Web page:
Delta Waterfowl Renews Strong Commitment to Research in 2016
Posted on 04/14/2016
Throughout the organization’s history, Delta Waterfowl has conducted innovative, cutting-edge waterfowl research that has helped shape the direction of waterfowl management and programs across North America.
In 2016, Delta Waterfowl’s slate of research projects — many in collaboration with leading university waterfowl scientists and conservation partners — seeks solutions to a diverse set of waterfowl management issues. While much of the work is focused on breeding ducks during the three-month nesting season, researchers will also delve into wetland protection questions and attempt to better understand hunter recruitment and retention.
“We are involved in an array of research projects this year,” said Dr. Frank Rohwer, Delta Waterfowl president and chief scientist. “We continue to study duck predation on the prairies, and we’re evaluating Delta’s Working Wetlands habitat program, as well as looking at wintering ducks and hunter issues. All of Delta’s research is aimed to guide and advance waterfowl science.”
Here’s a summary of Delta’s 2016 research:
Predator Reduction for Over-water Nesting Ducks
Master’s degree candidate Mike Johnson and Dr. Todd Arnold (University of Minnesota) will assess the effectiveness of reducing predators on three trapped blocks in Manitoba to increase nest success of canvasbacks, ring-necked ducks, redheads, bluebills and ruddy ducks. A secondary goal is to evaluate the accuracy of multiple brood counts to determine diving duck production.
Effects of Oil Production Activities on Nesting Ducks
Master’s degree candidate Cassandra Skaggs and Dr. Kevin Ringelman (Louisiana State University) continue a three-year study aimed at understanding how oil production activities in the Bakken Region of North Dakota affect nesting ducks. Their work is part of a larger assessment about how oil development influences where and how many ducks settle in an area, as well as the number and distribution of broods. Partners include North Dakota Game and Fish, U.S. Fish and Wildlife Service and Ducks Unlimited.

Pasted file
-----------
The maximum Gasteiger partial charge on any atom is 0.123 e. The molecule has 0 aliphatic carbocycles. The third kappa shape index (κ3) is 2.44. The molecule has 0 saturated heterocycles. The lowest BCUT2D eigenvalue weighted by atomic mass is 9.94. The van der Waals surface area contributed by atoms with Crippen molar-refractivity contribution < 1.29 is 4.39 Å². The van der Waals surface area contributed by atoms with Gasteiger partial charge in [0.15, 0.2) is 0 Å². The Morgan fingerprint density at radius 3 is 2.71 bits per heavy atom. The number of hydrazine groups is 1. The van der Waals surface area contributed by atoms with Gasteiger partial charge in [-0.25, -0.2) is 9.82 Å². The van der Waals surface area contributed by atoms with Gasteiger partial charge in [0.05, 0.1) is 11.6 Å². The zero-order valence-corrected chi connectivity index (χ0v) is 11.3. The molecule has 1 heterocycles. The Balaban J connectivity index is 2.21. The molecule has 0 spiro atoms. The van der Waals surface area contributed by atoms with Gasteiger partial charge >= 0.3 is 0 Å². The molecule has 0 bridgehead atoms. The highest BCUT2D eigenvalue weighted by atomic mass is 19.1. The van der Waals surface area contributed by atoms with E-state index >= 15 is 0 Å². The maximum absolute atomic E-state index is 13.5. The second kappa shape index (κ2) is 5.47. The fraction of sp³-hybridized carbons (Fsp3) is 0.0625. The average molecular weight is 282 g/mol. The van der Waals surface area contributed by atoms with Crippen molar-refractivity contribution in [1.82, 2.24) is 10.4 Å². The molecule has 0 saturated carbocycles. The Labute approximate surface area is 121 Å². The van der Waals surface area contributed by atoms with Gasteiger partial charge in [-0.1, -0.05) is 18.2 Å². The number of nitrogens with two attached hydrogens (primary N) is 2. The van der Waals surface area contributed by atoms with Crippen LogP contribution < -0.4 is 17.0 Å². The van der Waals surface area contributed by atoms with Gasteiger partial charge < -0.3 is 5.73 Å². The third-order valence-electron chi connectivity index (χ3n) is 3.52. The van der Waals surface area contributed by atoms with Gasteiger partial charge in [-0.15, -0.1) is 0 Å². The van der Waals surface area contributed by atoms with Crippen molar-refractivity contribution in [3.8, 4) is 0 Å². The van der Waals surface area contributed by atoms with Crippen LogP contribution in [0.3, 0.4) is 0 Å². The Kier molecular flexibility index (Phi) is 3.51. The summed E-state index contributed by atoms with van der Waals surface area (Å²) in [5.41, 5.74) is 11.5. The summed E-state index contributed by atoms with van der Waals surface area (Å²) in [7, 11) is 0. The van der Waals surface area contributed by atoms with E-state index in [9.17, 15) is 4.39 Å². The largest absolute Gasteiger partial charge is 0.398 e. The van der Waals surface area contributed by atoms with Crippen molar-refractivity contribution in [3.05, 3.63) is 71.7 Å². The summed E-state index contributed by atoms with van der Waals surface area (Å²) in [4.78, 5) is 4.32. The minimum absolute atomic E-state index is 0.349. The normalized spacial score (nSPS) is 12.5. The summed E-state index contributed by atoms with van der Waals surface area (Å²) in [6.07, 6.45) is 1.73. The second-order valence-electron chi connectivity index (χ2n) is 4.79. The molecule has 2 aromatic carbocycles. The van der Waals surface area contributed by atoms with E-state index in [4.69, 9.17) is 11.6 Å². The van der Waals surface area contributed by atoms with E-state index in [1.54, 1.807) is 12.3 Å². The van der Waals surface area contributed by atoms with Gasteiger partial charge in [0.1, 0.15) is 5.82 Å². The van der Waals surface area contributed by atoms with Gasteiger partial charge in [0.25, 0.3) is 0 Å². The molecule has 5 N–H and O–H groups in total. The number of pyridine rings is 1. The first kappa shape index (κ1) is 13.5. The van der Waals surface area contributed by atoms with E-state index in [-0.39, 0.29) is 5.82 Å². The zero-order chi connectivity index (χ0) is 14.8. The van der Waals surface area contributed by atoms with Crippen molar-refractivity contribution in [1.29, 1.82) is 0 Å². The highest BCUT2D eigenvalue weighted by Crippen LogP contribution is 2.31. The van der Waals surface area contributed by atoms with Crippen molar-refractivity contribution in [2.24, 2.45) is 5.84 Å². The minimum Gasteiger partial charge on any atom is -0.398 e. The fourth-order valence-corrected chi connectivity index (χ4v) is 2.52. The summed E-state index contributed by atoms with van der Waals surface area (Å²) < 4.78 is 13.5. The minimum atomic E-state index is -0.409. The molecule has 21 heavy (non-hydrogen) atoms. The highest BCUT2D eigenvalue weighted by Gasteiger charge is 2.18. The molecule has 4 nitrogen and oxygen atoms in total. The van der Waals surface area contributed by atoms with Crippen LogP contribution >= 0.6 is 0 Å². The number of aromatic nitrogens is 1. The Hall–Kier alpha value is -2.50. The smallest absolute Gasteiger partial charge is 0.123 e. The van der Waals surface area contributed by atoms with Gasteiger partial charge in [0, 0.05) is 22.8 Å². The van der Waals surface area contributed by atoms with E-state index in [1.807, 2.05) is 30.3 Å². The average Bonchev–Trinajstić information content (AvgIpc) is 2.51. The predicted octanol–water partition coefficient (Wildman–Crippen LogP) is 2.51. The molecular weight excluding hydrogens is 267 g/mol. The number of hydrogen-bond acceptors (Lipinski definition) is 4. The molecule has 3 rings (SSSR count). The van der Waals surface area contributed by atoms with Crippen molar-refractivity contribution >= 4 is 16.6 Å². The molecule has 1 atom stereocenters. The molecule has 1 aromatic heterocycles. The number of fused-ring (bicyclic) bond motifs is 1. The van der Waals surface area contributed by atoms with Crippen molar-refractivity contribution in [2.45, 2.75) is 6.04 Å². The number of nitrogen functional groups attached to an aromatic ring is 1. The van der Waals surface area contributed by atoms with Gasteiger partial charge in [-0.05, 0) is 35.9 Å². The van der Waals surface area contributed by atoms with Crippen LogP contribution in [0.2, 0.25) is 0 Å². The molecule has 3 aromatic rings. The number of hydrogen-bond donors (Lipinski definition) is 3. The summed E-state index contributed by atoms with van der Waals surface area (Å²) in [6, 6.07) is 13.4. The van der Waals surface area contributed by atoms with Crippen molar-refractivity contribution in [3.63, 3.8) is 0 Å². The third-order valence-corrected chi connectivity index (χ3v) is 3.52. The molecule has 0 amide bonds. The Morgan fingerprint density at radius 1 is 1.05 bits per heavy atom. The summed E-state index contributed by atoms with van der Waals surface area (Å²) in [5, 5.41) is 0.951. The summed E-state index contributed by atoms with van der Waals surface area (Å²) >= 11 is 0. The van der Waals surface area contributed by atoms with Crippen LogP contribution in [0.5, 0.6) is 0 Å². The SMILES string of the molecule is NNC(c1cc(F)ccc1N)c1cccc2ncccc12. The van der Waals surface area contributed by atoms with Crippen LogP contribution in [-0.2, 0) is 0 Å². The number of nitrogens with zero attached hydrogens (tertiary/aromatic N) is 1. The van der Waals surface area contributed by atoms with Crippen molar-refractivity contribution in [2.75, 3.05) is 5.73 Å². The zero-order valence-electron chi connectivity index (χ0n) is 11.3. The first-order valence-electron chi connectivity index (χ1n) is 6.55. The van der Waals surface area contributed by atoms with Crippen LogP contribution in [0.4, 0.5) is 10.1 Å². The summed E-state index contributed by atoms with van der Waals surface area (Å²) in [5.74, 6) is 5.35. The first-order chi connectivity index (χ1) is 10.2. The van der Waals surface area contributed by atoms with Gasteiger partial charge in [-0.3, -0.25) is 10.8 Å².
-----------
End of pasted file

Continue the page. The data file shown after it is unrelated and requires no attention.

Testing Predator Reduction and Hen Houses in Alberta Parklands
Predator Management has consistently improved nest success in the eastern prairie pothole region, but hasn’t been well tested in Alberta’s parkland region. Master’s candidate Emily Blythe and Dr. Mark Boyce (University of Alberta) will evaluate nest success on tracts where a trapper targets hotspots of nesting cover found in intensely farmed areas of the parkland. The study will simultaneously look at nest success from 200 Hen Houses in similar cover.
Vetch Cover for Mallards in California
Dr. John Eadie (University of California—Davis) will evaluate mallard nest success in temporary vetch cover habitat that has been established on idled rice fields in central California. The project is a joint effort with the California Rice Commission, the California Department of Water Resources and the California Waterfowl Association.
Hen Houses for Nesting Mottled Ducks in South Carolina